30
Apr 02

NAME AND SHAME

I Hate MusicPost a comment • 677 views

NAME AND SHAME

Readers – solve my pop riddle and name the star!

This man, sinfully ugly though possessed (his friends later said) of a strange charm, rose to prominence in the 1960s with a succession of novelty hits, and quickly established himself as a fixture on the pop scene. During the 1970s and 1980s the hits kept coming – though less frequently – and he tried his hand at songwriting in almost every genre, the results usually shot through with his distinctive brand of smutty humour. Towards the end of his career, though, he was embroiled in an underage sex scandal.

Maybe you’re thinking of self-made martyr and laughable pop perv Jonathan King? If so, you’re wrong – I’m talking of course about Serge Gainsbourg, toad-faced Godfather of Gallic pop. I occasionally think of moving to France: the music is just as bad but the booze is cheaper and at least I wouldn’t be able to understand the lyrics. But then I think of Serge, and shudder at the knowledge that where Britain hounds and imprisons its novelty pop stars, France turns them into national icons.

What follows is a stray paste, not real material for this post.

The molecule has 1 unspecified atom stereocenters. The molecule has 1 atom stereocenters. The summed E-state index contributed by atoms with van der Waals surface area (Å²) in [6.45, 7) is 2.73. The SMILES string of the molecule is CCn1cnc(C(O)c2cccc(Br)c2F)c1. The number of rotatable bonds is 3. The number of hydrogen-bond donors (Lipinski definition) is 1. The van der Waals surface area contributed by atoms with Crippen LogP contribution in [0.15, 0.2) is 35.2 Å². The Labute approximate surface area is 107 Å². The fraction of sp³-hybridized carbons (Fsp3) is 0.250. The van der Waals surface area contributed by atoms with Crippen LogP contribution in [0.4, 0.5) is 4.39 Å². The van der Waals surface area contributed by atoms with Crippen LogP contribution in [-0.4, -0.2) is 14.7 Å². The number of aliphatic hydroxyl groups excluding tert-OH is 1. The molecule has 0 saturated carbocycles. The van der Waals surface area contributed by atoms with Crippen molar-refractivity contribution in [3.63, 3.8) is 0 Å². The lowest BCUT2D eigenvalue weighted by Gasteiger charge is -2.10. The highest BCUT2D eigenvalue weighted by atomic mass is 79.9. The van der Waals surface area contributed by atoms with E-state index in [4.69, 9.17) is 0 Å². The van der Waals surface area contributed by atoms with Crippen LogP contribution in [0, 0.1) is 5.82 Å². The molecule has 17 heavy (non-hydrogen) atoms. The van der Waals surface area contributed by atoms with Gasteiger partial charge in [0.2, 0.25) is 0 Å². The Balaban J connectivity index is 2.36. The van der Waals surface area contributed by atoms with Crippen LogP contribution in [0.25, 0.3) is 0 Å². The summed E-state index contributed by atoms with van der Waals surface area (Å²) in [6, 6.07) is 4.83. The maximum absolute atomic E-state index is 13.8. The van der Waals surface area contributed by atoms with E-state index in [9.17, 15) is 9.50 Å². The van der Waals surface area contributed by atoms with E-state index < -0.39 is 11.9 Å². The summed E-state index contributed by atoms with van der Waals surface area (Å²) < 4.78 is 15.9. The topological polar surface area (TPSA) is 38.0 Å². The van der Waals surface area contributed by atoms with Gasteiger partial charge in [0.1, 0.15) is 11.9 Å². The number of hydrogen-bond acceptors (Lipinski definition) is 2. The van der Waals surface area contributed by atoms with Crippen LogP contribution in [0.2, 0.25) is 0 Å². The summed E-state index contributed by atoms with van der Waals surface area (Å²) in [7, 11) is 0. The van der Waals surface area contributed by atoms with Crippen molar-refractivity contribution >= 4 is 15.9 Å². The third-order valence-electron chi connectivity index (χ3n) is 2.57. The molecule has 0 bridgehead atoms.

Gainsbourg’s reputation as a genius rests on an endless succession of naughty pranks – getting some Eurovision poppet to sing a song about blowjobs; getting Brigitte Bardot to sing a song about shagging; getting Jane Birkin to sing a song about bum sex; getting a bunch of lounge-jazz musos to play songs about fucking a 15-year old; getting Sly and Robbie to do the national anthem in comedy dirty reggae style; getting his daughter to ‘sing’ a song about incest….oh, and writing a book about farting, and sexually harassing Whitney Houston. Rabelaisian? Hardly. Gainsbourg is the Benny Hill of pop.

Like Jonathan King and “Weird” Al Yankovic, Gainsbourg could turn his hand to any kind of music, just as long as you didn’t ask him to do it well. The clattery, clumsy rhythms of his sixties ‘rock and roll’ efforts were a pathetic, Pat Boone take on the music. “Je T’Aime” has the dishonour of sounding like twenty years of lame porno soundtracks – except, astonishingly, even less funky. The stinkiest hippie on the lowliest commune could have beaten Serge’s 70s acoustic numbers into the ground. Your phone is a better synthesizer than the ones on his 80s records.

And then he died. His influence is with us today, of course – France still turns up the odd snippet of paedo-pop in honour of the old bore (Latest example: “Moi….Lolita”) – though it’s worth remarking that the only French music to have become remotely fashionable since Serge turned his toes up is house, the only kind of music he didn’t get a chance to ruin. And Serge looms large in the memory of assorted neurotics desperate to convince themselves they’re having filthier sex than the general public. That public ignores such people and gets on with shagging like rabbits – and whatever soundtrack they choose, you can bet your life it’s not Serge Gainsbourg.

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